Oscar Pistorius was one of the biggest names in athletics. Famously known as the ‘Blade Runner' due to the unique prosthetics that he wore in competition. He was born with fibular hemimelia and his lower legs were amputated when he was eleven months old. His Mother passed away when he was fifteen but had instilled a strong mindset into her son that he could achieve anything. He was raised in South Africa and supported by his wealthy uncle Arnold Pistorius. This allowed him a privileged upbringing, attending Pretoria Boys School and later, the University of Pretoria.
It was clear that Oscar was a gifted sportsman who excelled in all sports regardless of his disability. He played rugby, water polo and even wrestling. But after a knee injury and during rehabilitation with his coach, Ampie Louw, the course of sporting history was changed forever. He could run, and run fast and special blades where made by Ossur in Iceland and the Blade Runner was born.
Oscar went onto to win gold medals at the Athens, Beijing and London Olympics. But more importantly, he won the right to compete against able-bodied athletes, winning silver medals in four separate international events. He won countless awards and even appeared in Time Magazine as one of the worlds most influential people. Then, in 2013, Oscar Pistorius fatally shot his girlfriend Reeva Steenkamp in his home.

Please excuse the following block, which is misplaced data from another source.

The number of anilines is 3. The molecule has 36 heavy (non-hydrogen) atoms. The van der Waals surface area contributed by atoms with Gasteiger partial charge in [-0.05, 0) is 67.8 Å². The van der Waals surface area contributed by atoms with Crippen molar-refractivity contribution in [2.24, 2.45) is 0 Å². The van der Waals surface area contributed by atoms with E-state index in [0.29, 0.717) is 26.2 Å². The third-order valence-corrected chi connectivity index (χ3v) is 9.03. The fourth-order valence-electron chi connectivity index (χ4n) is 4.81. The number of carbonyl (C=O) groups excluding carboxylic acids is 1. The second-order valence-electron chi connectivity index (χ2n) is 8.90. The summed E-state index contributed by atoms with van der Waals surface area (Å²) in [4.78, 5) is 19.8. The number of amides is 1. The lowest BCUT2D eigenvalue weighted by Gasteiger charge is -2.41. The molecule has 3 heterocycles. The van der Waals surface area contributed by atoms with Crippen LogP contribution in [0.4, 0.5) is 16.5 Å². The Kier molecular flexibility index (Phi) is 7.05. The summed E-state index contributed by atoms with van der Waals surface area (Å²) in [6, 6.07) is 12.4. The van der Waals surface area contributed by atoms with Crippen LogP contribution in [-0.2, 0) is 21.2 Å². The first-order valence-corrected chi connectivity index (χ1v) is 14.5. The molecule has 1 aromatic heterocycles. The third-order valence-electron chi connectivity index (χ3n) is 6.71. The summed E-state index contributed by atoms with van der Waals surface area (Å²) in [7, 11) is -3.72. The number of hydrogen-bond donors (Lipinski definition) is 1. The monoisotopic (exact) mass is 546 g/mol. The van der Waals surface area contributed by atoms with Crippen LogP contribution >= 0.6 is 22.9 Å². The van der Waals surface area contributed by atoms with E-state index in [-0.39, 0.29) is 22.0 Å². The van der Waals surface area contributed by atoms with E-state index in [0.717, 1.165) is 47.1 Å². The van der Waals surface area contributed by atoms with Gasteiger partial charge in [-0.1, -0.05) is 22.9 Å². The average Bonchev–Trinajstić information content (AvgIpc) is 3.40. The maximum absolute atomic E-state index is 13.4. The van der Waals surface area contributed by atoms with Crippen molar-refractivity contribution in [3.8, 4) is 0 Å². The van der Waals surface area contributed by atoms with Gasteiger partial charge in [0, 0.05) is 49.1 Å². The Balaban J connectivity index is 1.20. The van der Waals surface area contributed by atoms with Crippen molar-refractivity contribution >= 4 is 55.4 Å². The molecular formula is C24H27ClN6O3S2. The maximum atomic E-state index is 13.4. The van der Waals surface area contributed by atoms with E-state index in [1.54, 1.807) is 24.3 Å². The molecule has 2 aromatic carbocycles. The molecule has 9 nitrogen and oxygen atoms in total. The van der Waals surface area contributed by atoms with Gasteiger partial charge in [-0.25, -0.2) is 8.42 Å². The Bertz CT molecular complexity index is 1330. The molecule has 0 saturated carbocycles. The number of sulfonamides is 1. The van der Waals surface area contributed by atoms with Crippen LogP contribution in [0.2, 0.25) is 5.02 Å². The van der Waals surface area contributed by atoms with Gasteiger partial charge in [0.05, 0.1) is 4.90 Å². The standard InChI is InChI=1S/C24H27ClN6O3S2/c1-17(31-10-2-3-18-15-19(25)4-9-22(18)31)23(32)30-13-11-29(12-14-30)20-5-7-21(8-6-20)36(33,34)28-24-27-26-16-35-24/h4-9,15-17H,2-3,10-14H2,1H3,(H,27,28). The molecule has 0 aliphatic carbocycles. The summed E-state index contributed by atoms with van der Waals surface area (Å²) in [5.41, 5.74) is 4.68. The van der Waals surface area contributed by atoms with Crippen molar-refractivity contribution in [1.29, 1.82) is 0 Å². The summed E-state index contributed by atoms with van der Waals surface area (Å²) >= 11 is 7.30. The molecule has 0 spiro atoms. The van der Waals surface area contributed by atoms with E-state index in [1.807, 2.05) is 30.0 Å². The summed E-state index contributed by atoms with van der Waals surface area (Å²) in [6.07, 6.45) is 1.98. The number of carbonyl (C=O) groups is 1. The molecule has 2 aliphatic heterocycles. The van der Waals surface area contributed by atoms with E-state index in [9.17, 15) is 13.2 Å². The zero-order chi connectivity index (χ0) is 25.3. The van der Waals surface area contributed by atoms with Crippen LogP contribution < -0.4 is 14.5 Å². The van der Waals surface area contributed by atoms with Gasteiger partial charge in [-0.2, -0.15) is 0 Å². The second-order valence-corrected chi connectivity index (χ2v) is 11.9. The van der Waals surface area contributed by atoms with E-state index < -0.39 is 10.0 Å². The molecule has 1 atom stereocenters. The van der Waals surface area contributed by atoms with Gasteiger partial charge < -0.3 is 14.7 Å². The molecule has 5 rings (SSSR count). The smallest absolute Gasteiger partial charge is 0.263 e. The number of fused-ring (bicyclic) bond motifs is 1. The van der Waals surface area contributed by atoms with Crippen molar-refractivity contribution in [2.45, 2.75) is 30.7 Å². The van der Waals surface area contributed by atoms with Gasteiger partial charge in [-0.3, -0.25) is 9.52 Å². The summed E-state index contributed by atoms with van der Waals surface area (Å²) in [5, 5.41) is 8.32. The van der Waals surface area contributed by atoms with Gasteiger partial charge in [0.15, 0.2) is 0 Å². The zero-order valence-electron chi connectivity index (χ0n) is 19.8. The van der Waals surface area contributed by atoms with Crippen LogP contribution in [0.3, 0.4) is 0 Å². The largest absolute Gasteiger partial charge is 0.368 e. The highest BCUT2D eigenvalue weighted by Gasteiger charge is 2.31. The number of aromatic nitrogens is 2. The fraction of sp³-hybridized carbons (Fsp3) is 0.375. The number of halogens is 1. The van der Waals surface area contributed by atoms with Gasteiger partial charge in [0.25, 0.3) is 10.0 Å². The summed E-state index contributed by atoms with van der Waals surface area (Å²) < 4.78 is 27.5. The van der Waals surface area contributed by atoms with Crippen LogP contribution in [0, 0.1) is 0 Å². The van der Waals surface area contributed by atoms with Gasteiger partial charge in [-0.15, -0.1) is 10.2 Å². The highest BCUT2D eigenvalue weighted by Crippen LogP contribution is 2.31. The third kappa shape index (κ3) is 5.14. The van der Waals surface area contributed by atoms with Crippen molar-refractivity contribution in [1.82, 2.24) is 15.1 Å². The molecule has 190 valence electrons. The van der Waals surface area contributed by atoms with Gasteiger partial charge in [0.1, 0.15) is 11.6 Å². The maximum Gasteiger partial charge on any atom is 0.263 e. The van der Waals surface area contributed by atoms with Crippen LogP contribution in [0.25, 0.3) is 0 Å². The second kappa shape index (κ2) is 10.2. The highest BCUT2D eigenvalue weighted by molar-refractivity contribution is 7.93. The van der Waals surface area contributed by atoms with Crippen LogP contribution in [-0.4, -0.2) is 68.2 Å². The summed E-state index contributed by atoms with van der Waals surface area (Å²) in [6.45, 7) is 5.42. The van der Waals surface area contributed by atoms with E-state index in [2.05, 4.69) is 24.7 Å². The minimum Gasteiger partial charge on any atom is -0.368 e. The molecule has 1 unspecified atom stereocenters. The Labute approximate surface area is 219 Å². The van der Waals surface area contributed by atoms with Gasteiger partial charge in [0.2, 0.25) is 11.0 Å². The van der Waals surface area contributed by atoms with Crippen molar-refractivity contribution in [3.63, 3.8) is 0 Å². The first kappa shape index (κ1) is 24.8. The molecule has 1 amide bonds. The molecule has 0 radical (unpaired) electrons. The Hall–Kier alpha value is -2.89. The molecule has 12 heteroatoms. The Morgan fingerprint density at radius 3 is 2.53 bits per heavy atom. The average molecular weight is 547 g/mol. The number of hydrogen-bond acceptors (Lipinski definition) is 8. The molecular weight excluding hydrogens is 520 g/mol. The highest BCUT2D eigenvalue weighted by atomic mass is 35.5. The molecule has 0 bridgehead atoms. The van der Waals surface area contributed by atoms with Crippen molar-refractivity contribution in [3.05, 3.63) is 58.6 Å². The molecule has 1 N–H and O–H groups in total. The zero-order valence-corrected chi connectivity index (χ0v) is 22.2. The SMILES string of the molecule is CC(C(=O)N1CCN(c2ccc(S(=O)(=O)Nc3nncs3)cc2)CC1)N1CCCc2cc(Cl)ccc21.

Pistorius is the new documentary by Amazon Prime and has four episodes. It goes into great detail about his upbringing, with open interviews of family members and friends. Following the intense media coverage about Oscar Pistorius, we could be fooled into thinking we all know the story. But the detail that goes into this documentary is incredible. It is extremely well directed by Vaughan Sivell.
Yes, it does appear that it is heavily skewed in favour of the Pistorius family in the early episodes. But as it builds to the trial it lays out all of the evidence subjectively leaving the viewer to make up their own minds. Every single complex layer is peeled back. It exposes his weaknesses as well as the highs, the amazing successes that he achieved, the massive brand that came from this success and nothing is held back. But be warned – actual footage is shown from the shooting and graphic images are shown of the fatal injuries received by Reeva.
All in all, this is easily one of the best documentaries I have ever seen. It covers every possible angle in the case in a thought-provoking way. The first episode could stand on its own as a detailed look at Oscar's upbringing and his incredible achievements, but this is just the foundation for the powerful drama that follows.
If you were a fan of Pistorius for his sporting achievements you will love this production. But equally, if you were somewhat baffled by the mixed stories we received from the press during the murder trial you must watch Pistorius. This takes a tragedy worthy of Shakespeare and places the facts right in front of you in a balanced way – excellent viewing.